At supper one night, I asked my family if they were up for a Chattanooga FC soccer game at Finley Stadium on July 4.
"Football game," my 8-year-old son said, correcting me.
"Soccer game," I insisted. "Son, the last time I looked, your birth certificate said East Ridge, not England."
"Football game," he said again, smiling and shoveling mac and cheese into his mouth.
My son has a Chattanooga FC T-shirt with the outline of an American football on the back. Under the pigskin, it says, "This is throwball." Under that is the likeness of a soccer ball, with the caption, "This is football."
He, like hundreds of other Chattanooga kids, has come under the spell of the city's newest spectator sports rage, adult soccer. Chattanooga FC, a second-year club made up of area soccer players, is part of the National Premier Soccer League.
I saw my first adult soccer game the night before I turned 52 years old. It was the much-discussed game on May 29 between our Chattanooga FC and FC Atlas, said to be one of the top under-23 teams in soccer-obsessed Mexico.
The game, which drew 6,317 fans to Finley Stadium, was a culture shock for me. No, it wasn't Neyland Stadium on a September evening, but by Chattanooga sports standards it was a throng. (Check the sports section for results of last night's scheduled Chattanooga FC game at Finley.)
I came away convinced we are seeing the future of American sports unfold on warm nights on Chattanooga's Southside, which is as close to middle America as it gets.
Here are five reasons to believe soccer -- I'm too old to call it football -- is here to stay:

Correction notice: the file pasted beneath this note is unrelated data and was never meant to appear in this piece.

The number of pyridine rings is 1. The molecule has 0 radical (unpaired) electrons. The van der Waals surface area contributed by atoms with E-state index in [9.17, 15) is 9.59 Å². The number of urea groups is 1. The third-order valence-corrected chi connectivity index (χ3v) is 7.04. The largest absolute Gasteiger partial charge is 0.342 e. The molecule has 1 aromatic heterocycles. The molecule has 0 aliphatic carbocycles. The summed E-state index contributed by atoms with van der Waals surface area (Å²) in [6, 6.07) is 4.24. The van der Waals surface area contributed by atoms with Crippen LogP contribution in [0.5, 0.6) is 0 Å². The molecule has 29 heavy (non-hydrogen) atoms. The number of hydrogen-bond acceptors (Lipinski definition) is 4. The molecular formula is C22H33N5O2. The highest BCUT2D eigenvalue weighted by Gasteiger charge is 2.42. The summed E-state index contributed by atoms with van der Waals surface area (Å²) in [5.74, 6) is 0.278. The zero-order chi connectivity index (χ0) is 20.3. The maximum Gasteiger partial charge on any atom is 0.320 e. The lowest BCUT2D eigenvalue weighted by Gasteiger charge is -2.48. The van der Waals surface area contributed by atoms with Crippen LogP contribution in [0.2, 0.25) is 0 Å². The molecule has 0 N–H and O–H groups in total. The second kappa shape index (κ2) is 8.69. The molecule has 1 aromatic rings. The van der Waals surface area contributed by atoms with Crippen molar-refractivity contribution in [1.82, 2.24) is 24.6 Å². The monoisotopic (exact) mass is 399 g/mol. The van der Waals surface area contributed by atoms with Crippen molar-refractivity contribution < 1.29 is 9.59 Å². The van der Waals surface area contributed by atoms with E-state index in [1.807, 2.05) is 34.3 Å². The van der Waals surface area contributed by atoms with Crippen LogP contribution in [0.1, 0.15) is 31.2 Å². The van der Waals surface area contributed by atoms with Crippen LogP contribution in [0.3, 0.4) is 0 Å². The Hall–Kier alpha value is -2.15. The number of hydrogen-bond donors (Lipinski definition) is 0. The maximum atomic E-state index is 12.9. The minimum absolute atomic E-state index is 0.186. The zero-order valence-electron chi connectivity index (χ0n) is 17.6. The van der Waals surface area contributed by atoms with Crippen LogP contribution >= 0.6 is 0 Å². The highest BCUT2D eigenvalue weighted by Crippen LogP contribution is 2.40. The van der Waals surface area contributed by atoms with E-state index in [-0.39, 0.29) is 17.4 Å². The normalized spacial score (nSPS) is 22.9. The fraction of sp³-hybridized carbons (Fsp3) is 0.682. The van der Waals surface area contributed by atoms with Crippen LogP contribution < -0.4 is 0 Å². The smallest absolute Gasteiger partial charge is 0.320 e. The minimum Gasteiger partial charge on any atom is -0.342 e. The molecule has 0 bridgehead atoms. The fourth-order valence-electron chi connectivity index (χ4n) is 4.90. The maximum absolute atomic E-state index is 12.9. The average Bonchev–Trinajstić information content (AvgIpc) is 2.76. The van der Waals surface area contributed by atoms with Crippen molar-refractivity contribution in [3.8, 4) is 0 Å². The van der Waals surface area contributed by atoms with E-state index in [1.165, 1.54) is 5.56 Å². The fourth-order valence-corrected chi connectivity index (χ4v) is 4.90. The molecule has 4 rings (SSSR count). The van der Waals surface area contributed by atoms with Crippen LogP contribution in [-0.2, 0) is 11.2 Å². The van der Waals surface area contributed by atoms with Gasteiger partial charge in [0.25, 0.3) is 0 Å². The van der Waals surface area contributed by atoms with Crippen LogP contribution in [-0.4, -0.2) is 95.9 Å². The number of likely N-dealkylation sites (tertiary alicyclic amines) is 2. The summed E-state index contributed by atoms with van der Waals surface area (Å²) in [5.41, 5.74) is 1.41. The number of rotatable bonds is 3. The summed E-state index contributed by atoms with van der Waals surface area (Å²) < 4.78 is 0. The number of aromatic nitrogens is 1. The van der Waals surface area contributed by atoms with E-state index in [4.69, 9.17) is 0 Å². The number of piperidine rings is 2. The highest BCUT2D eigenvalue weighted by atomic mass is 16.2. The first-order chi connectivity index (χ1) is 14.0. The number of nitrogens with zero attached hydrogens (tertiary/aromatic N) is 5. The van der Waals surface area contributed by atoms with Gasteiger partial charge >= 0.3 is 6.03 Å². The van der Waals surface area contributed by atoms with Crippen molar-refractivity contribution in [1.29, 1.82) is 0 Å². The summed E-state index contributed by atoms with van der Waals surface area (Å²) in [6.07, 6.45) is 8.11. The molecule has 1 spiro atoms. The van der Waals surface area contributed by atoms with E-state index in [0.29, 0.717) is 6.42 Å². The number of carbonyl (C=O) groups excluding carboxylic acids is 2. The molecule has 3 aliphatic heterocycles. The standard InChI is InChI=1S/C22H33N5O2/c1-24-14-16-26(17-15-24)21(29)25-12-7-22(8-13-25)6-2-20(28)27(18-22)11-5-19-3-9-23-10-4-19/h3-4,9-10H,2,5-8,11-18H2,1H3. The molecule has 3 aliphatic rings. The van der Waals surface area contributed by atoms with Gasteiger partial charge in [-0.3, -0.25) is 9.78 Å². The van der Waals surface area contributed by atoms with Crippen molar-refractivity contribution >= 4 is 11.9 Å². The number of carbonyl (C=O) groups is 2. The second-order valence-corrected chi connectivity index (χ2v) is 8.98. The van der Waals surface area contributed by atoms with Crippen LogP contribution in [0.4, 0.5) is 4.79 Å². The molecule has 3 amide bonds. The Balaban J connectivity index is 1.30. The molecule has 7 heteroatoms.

* World Cup Fever. Ask a random, suburban 12-year-old what big sporting event is coming up on Saturday. Don't be surprised if they say the U.S. vs. England soccer match, a first-round World Cup contest in South Africa.
Television coverage of the World Cup will be relentless this summer, and many think the United States has a kind draw that could vault its team into the second round. A good showing could light a fire here that could burn for years.
* The female factor. One of the striking things about a Chattanooga FC soccer game is the astonishing number of girls and young women in the stands.
A generation of girls has come of age on the soccer fields around Chattanooga, and they are fully invested in, and knowledgeable about, the game.
Plus, if there's anything cuter than a 5-year-old girl in pigtails and a "Chattahooligans" T-shirt, I'd like to see it.
* Money. The combination of $5 adult admission tickets and $60 team jerseys is ingenious marketing by Chattanooga FC. The team is simultaneously selling access and status.
My son is saving his allowance for a Chattanooga FC team jersey, a financial plan heretofore reserved for Wii games.
* Competitiveness. Everybody loves a winner, and Chattanooga FC is fun to watch.
They defeated the team from Mexico last month on the strength of goals by two Chattanooga-area players, Russell Courtney, 28, formerly of Chattanooga Christian School, and Irvin Espinal, 21, who played at Dalton High School. The soccer-gap between the United States and the world may be at a tipping point. Climb on the bandwagon early.
* Attitude. This is subtle, but despite its reputation for overwrought fans worldwide, soccer has a halo of civility that appeals to the mellow temperament of today's youth.
A older man in the stands at a recent Chattanooga FC game observed loudly: "They (players) always stay on the ground and pretend they are hurt."
I think he expected snickers from those sitting around him. Instead, he got icy silence.
Times are changing, fella. This is not throwball.
E-mail Mark Kennedy at timesfreepress.com. Follow him on Twitter and Facebook.
Mark Kennedy is the editor of the Times Free Press opinion pages and writes the Sunday “Life Stories” column. He also writes a Saturday automotive column, “Test Drive,” for the Business section. For 13 years, Kennedy was features editor of the newspaper, and before that he was the newspaper’s first Sunday editor. The Times Free Press Life section won the state press award for Best Community Lifestyles four times during his tenure. Before Chattanooga’s newspapers ...